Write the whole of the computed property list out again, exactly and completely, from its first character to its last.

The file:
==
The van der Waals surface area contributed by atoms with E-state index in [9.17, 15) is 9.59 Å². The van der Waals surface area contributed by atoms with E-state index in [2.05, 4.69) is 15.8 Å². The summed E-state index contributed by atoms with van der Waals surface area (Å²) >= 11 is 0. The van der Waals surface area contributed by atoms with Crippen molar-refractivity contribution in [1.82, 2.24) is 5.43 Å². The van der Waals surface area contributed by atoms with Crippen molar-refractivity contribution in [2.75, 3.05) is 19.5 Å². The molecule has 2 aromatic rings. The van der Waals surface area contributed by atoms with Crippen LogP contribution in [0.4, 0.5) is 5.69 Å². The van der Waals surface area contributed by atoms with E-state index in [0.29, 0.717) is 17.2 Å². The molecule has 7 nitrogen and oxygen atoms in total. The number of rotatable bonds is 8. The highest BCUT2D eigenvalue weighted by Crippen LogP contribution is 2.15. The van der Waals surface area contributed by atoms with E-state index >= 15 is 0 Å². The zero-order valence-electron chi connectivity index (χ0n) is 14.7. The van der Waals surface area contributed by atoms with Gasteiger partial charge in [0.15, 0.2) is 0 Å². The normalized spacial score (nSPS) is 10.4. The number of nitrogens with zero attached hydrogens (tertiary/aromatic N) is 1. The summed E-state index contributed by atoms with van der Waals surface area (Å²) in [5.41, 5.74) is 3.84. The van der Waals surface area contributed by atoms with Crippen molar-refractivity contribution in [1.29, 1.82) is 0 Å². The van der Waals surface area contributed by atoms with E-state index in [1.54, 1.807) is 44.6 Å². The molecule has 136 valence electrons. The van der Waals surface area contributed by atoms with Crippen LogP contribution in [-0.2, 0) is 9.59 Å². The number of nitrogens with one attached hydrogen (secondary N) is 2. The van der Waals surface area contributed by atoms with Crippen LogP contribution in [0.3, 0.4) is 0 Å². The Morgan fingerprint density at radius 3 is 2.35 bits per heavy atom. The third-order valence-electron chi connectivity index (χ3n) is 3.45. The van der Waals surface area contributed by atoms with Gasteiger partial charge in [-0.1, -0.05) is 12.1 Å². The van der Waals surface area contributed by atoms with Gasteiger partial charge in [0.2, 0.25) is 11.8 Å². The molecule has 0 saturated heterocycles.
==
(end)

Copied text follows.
The van der Waals surface area contributed by atoms with E-state index in [9.17, 15) is 9.59 Å². The van der Waals surface area contributed by atoms with E-state index in [2.05, 4.69) is 15.8 Å². The summed E-state index contributed by atoms with van der Waals surface area (Å²) >= 11 is 0. The van der Waals surface area contributed by atoms with Crippen molar-refractivity contribution in [1.82, 2.24) is 5.43 Å². The van der Waals surface area contributed by atoms with Crippen molar-refractivity contribution in [2.75, 3.05) is 19.5 Å². The molecule has 2 aromatic rings. The van der Waals surface area contributed by atoms with Crippen LogP contribution in [0.4, 0.5) is 5.69 Å². The van der Waals surface area contributed by atoms with E-state index in [0.29, 0.717) is 17.2 Å². The molecule has 7 nitrogen and oxygen atoms in total. The number of rotatable bonds is 8. The highest BCUT2D eigenvalue weighted by Crippen LogP contribution is 2.15. The van der Waals surface area contributed by atoms with E-state index >= 15 is 0 Å². The zero-order valence-electron chi connectivity index (χ0n) is 14.7. The van der Waals surface area contributed by atoms with Gasteiger partial charge in [0.15, 0.2) is 0 Å². The normalized spacial score (nSPS) is 10.4. The number of nitrogens with zero attached hydrogens (tertiary/aromatic N) is 1. The summed E-state index contributed by atoms with van der Waals surface area (Å²) in [5.41, 5.74) is 3.84. The van der Waals surface area contributed by atoms with Crippen molar-refractivity contribution in [1.29, 1.82) is 0 Å². The van der Waals surface area contributed by atoms with E-state index in [1.54, 1.807) is 44.6 Å². The molecule has 136 valence electrons. The van der Waals surface area contributed by atoms with Crippen LogP contribution in [-0.2, 0) is 9.59 Å². The number of nitrogens with one attached hydrogen (secondary N) is 2. The van der Waals surface area contributed by atoms with Crippen LogP contribution in [0.3, 0.4) is 0 Å². The Morgan fingerprint density at radius 3 is 2.35 bits per heavy atom. The third-order valence-electron chi connectivity index (χ3n) is 3.45. The van der Waals surface area contributed by atoms with Gasteiger partial charge in [-0.1, -0.05) is 12.1 Å². The van der Waals surface area contributed by atoms with Gasteiger partial charge in [0.2, 0.25) is 11.8 Å². The molecule has 0 saturated heterocycles.